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communal reinforcement

Communal reinforcement is the process by which a claim becomes a strong belief through repeated assertion by members of a community. The process is independent of whether the claim has been properly researched or is supported by empirical data significant enough to warrant belief by reasonable people. Often, the mass media contribute to the process by uncritically supporting the claims. More often, however, the mass media provide tacit support for untested and unsupported claims by saying nothing skeptical about even the most outlandish of claims.

Communal reinforcement explains how entire nations can pass on ineffable gibberish from generation to generation. It also explains how testimonials reinforced by other testimonials within the community of therapists, sociologists, psychologists, theologians, politicians, talk show hosts, etc., can supplant and be more powerful than scientific studies or accurate gathering of data by disinterested parties.

Communal reinforcement explains, in part, why about half of all American adults deny evolution occurred and believe that Abraham's god created the universe in six days,* made the first man and woman out of clay, and a snake talked the woman into disobeying an order from Abraham's god thereby causing all our problems. It also explains how otherwise rational and intelligent people can be persuaded to accept such stories as true when they are provided by a comforting community in a time of great emotional need. Every cult leader knows the value of communal reinforcement combined with isolating cult members from contrary ideas.

See also confirmation bias, selective thinking, testimonials, and wishful thinking.

For examples of beliefs deeply affected by communal reinforcement, see the following:

See also Mass Media Bunk for examples of the mass media showing no skepticism about paranormal, pseudoscientific or occult topics.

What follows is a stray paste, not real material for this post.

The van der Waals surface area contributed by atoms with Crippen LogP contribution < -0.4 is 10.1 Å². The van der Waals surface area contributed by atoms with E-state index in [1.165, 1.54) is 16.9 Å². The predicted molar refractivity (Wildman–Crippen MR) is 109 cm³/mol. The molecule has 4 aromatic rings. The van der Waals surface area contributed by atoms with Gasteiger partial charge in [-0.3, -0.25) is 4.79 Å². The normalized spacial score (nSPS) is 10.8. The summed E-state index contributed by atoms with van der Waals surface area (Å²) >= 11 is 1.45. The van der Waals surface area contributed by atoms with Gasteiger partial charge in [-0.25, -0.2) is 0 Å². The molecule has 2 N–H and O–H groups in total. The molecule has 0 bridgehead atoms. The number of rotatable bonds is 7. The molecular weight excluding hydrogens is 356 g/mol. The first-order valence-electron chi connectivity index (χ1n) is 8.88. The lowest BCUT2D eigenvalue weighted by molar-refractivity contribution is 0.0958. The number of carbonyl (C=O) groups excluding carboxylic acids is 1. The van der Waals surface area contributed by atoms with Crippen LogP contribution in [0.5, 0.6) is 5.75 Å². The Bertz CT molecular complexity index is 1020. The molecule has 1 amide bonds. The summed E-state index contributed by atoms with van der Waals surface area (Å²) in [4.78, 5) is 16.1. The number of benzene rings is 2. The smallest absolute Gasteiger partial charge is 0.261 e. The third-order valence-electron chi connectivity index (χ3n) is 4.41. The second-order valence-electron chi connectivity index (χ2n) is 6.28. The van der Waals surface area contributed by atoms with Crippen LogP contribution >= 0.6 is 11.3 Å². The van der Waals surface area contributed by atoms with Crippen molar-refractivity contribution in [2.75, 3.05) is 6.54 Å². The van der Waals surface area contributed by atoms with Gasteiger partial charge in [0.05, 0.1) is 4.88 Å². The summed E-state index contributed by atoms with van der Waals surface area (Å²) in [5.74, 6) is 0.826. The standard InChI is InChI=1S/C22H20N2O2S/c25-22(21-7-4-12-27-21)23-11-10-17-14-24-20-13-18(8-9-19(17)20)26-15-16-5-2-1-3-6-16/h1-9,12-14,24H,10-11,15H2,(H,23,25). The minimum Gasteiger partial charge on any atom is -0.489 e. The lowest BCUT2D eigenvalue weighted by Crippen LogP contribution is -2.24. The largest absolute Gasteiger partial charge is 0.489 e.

Note: There are no references for this entry because I coined this expression to describe a common phenomenon. I'm sure sociologists have a better term for it and I'm not sure that my use of this term is not an example of cryptomnesia. (I was not trying to invent a synonym for 'acculturation' or 'socialization,' but to describe one type of acculturation that happens in both large societies and small sub-groups of societies.) Google lists 3,140 English pages for "communal reinforcement" as of January 3, 2009. The Wikipedia article expands my use of the term. I had no concern for the way cultures pass on claims that are likely to be accurate, such as arithmetic or physics. I had no concern for lumping every source of error affecting large numbers of people as being due to communal reinforcement. The Wikipedia article makes an unsubstantiated claim that Wikipedia has been "criticized as a place which can strengthen misconceptions, through communal reinforcement." Wikipedia is full of errors and misconceptions but it does not pass them all on by communal reinforcement. Also, Wikipedia has expanded my use of the term when it notes that ideas that are communally reinforced can be for the social good or bad. The way I use the term ideas become accepted because they are repeated. This is always a social evil because it encourages belief without thought, reflection, or concern for the evidence.

update 22 Jan 2012. The Wikipedia article has been revised and is now much worse than it was in 2009 when I wrote the comments in the previous paragraph. The article now claims that "A possible explanation for communal reinforcement is cryptomnesia," which is absurd. It then plagiarizes from my entry on cryptomnesia. The article also has an irrelevant paragraph about an alcohol treatment program called "community-reinforcement approach," which has nothing to do with how I use the term communal reinforcement. There are other errors which I won't bother with. Just be warned that while Wikipedia is often a good source of information, don't trust it when it comes to the concept of communal reinforcement. If you are wondering why I don't rewrite the article myself, it is because of the various rules Wikipedia has about its entries. I invented the term, or at least think I invented it, for my own purposes. There are now more than 50,000 links to the term according to Google. What I meant by the term is captured by Daniel Kahneman in the following comment from Thinking, Fast and Slow: "We know that people can maintain an unshakable faith in any proposition, however absurd, when they are sustained by a community of like-minded believers" (p. 217).

Last updated 13-Jan-2014

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